Downtown Leesburg. // Archive photo
After the U.S. House on Friday approved the monumental CARES Act, some Lake County business owners were keeping their fingers crossed that financial relief would be on the way fast.
Earlier this week, the U.S. Senate unanimously passed a $2.2 trillion stimulus package, the Coronavirus Aid, Relief and Economic Security Act, to assist states, businesses and individuals. The U.S. House followed suit and sent the bill to President Trump for approval.
The CARES Act, the largest emergency stimulus package in U.S. history, includes $350 billion in relief for small businesses. The bill authorizes emergency loans to distressed businesses, establishes and provides funding for forgivable bridge loans and provides additional funding for grants and technical assistance, according to the Senate bill summary.
“I think it is great what the government is doing, allowing independent contractors and business owners the opportunity to get unemployment, when typically, they can’t,” says Chris McCain, owner of Dancin’ Ballroom in Leesburg. “This (COVID-19) has forced some businesses to shut down and not work.”
Still, Chris thinks more will need to be done.
“I think it will benefit a lot of the businesses, but I also worry,” Chris adds. “I don’t think $2 trillion is going to be enough for small businesses around the United States that are going to be funded. I think this is the first of several stimulus packages for small businesses and, honestly, I think it is going to take three to six months before we really start seeing an uptick in businesses getting back on their feet from this.”
According to a National Small Business Association news release, the CARES Act would:
• Create the Paycheck Protection Program, a nearly $350 billion program to provide eight weeks of cash-flow assistance to small businesses through 100 percent federally guaranteed loans to employers who maintain their payroll during this emergency. If employers maintain their payroll, the loans would largely be forgiven, which would help workers to remain employed and affected small businesses and the economy to quickly snap back after the crisis.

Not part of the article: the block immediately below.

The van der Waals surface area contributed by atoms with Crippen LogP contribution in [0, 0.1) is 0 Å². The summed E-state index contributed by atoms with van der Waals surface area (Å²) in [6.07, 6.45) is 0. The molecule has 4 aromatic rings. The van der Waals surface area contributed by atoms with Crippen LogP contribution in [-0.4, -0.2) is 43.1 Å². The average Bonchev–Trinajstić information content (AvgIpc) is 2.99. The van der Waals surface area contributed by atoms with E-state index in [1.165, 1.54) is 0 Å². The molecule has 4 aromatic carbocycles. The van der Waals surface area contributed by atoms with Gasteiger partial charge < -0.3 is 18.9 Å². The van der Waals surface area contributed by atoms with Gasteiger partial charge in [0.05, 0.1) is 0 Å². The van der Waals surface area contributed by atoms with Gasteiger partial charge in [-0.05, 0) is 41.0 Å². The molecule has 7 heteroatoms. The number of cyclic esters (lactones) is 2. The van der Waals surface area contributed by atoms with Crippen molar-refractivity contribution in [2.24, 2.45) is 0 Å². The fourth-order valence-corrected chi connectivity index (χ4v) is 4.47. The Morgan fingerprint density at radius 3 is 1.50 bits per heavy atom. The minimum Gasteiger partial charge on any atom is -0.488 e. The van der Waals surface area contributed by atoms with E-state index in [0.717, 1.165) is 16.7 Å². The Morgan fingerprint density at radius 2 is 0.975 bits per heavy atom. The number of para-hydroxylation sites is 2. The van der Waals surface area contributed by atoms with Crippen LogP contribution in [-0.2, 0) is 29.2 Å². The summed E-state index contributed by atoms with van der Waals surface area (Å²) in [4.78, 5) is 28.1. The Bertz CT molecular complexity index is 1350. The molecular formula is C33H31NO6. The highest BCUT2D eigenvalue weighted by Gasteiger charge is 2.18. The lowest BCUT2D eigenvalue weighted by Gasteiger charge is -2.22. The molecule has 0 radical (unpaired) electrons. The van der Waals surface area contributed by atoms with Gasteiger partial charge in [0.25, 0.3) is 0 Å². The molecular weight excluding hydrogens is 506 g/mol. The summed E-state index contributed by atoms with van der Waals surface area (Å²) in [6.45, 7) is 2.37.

• Allow the Paycheck Protection Program to cover payroll costs, paid sick leave, supply chain disruptions, employee salaries, health insurance premiums, mortgage payments and other debt obligations to provide immediate access to capital for small businesses that have been impacted by COVID-19.
• Allow for expedited access to capital by establishing a $10 billion program for small businesses that have applied for an Economic Injury Disaster Loan to request an advance of up to $10,000 on the loan to provide paid sick leave to employees, maintaining payroll and other debt obligations.
The bill also establishes special rules for certain tax-favored withdrawals from retirement plans; delays due dates for employer payroll taxes and estimated tax payments for corporations; and revises other provisions related to losses, charitable deductions and business interest.
“The other thing about the stimulus that I think is really good is offering benefits for businesses if they keep their employees after this time is over,” Chris adds, saying that the income for payroll could possibly be forgiven, “which is a great thing, and being able to pay back (loans) over 10 years is really good as well.”
Jerry Galbreath isn’t sure whether his small real estate company, Galbreath Realty in Leesburg, is covered under the stimulus package.
“To be honest, I’m not expecting any money from the stimulus because I don’t know how it relates to the real estate industry,” he says. “My salespeople are independent agents who are on commission only and pay their own Social Security and withholdings. So, the money might go to the agents instead of me because they operate as a little business themselves.”
Fortunately, real estate transactions have not come to a screeching halt during the coronavirus pandemic, he says. In the past few weeks, he has closed several deals.
“But I expect that the pipeline is going to get empty pretty soon,” Jerry says. “Whether there is going to be enough business to fill it back up remains a question mark.”
Chris, however, is not overly concerned about the future of his dance studio.
“I see when we get back working, people are going to be excited to get out of the house and get back to doing some fun extracurricular activities after being stuck in the house,” he says. “I actually see a pretty good uptick for the studio once people are allowed to socially interact with people again.”
For individuals, the CARES Act would provide funding for $1,200 tax rebates, with additional $500 payments per qualifying child. The rebate begins phasing out when incomes exceed $75,000 (or $150,000 for joint filers). The bill also would temporarily suspend payments for federal student loans.
The CARES Act addresses much more than economic needs. With respect to health care, the bill provides additional funding for the prevention, diagnosis and treatment of COVID-19; prioritizes Food and Drug Administration review of certain drugs; allows emergency use of certain diagnostic tests that are not approved by the FDA; and expands health-insurance coverage for diagnostic testing and requires coverage for preventive services and vaccines, according to the Senate bill summary.
Business owners in Lake and Sumter counties can consult these resources for more information on financial assistance:
For assistance with both the SBA Economic Injury Disaster Loan Program and the Small Business Emergency Bridge Loan Program, area businesses should contact the Florida Small Business Development Center at UCF in Lake County at 352.404.7338 for the Groveland office or 352.602.4575 for the Mount Dora office.
Follow the Lake County Agency for Economic Prosperity’s Facebook page at facebook.com/elevatelakefl for the latest updates.